Parents spend lavishly on children but don’t talk to them about money.
Do as I say, not as I spend.
That might be the new admonition from parents to their children. A recent poll reveals many parents have gone into debt buying items they knew their children didn’t need. Yet they still do it, and they don’t tell their children why such overspending is a bad idea.
The Parents, Kids & Money Survey was commissioned by T Rowe Price and quizzed more than 1,000 parents with children between the ages of 8 and 14. Among the startling results, 46 percent of parents have “gone into debt to cover something their kids wanted” while 57 percent say they “spend too much on things their kids do not need.”
Even worse, 58 percent “worry about spoiling their kids,” and for good reason – 57 percent say their children “expect their parents to buy them what they want.”
Since the parents are very self-aware of how their own spending habits are hurting their children, you might think they’d use this as a teachable moment. You’d be wrong…
When asked how often they take advantage of teachable moments that occur throughout the day to discuss financial topics, less than half of parents (44%) take advantage of the opportunity to discuss money with their kids most of the time.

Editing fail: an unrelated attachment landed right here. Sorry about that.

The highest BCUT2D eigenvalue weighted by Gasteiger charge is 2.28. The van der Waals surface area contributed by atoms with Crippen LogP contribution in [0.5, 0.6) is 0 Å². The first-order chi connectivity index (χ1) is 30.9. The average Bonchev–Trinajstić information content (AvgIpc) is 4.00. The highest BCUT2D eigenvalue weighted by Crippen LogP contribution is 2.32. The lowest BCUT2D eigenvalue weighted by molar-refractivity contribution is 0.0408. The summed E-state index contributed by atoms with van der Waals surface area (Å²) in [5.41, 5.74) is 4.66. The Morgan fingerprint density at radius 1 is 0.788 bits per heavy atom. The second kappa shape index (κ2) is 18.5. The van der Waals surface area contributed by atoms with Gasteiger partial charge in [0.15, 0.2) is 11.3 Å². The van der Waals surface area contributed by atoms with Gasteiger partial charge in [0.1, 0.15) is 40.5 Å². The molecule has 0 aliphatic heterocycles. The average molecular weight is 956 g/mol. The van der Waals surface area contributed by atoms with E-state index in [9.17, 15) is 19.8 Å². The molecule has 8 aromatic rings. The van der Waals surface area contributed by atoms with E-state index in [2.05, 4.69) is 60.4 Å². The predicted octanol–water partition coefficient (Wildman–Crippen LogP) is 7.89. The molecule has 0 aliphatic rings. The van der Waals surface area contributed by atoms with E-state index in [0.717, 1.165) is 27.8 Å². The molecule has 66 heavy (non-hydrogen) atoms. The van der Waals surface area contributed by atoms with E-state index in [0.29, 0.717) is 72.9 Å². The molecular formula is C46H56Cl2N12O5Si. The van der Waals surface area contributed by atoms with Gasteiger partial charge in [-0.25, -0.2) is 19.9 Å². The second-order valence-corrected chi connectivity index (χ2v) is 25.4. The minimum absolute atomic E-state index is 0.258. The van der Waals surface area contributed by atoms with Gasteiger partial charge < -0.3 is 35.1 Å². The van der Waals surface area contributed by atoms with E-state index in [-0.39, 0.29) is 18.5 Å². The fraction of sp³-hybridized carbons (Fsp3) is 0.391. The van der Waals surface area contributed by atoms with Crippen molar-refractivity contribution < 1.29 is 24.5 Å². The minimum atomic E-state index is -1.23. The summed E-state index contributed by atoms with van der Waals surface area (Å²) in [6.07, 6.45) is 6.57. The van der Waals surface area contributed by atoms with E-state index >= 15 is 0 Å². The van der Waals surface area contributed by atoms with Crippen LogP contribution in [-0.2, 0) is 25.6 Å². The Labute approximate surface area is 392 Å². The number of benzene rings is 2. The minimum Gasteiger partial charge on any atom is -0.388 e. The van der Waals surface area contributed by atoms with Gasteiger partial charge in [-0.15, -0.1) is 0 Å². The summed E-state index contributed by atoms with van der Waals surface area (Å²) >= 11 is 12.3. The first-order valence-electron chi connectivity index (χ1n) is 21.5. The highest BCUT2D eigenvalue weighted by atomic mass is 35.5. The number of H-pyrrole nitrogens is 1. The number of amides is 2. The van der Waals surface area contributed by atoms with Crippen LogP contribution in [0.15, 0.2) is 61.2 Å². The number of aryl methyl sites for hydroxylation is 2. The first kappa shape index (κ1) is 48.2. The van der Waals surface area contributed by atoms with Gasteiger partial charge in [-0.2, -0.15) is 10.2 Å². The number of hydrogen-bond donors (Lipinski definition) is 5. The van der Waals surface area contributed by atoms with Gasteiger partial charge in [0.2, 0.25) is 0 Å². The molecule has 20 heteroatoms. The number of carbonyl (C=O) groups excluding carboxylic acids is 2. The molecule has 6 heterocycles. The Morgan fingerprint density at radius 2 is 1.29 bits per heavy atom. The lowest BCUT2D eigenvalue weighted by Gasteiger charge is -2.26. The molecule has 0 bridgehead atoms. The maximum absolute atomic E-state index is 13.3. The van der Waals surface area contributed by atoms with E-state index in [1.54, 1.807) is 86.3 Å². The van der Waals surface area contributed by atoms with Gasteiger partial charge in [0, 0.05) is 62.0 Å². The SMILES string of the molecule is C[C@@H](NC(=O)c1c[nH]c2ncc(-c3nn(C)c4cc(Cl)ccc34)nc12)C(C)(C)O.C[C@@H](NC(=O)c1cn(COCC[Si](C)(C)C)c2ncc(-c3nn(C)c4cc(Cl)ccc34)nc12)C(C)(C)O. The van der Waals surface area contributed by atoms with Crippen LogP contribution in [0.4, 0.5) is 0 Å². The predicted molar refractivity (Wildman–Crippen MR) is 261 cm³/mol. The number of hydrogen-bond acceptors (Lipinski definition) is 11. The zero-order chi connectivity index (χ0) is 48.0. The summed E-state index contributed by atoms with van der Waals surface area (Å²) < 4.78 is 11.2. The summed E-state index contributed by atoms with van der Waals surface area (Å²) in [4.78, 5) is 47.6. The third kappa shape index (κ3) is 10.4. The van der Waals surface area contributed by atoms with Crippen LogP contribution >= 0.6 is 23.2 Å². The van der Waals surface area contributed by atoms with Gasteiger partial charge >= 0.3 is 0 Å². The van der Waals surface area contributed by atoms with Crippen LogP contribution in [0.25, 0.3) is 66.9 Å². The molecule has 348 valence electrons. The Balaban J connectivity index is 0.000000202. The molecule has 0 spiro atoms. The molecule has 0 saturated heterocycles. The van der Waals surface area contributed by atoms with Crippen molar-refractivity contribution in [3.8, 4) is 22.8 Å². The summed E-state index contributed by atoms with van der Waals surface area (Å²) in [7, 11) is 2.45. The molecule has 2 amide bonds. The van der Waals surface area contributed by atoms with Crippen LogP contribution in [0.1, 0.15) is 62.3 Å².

When they do talk to their children about money, the decision becomes sexist…
While many parents have some reluctance to discuss family finances (71 percent), they tend to talk to boys more about money than girls. When asked why, one of the top reasons given was that boys need more help with money.
While this might sound surprising to many people, Gary Herman has heard it all before. The president of Consolidated Credit says it’s a time-worn conflict between responsible spending and the urge to do everything we can for our children.
“Even parents who would never buy something frivolous for themselves feel a deep psychological need to please their children,” Herman says. “The problem is, those children may enjoy a toy now, but they’ll quickly outgrow it. Meanwhile, teaching them sound financial principles will benefit them for a lifetime.”
How do you overcome this psychological tug to please your children now, even if it hurts them later? Consolidated Credit has a special report called Transitioning Teens to Financial Success.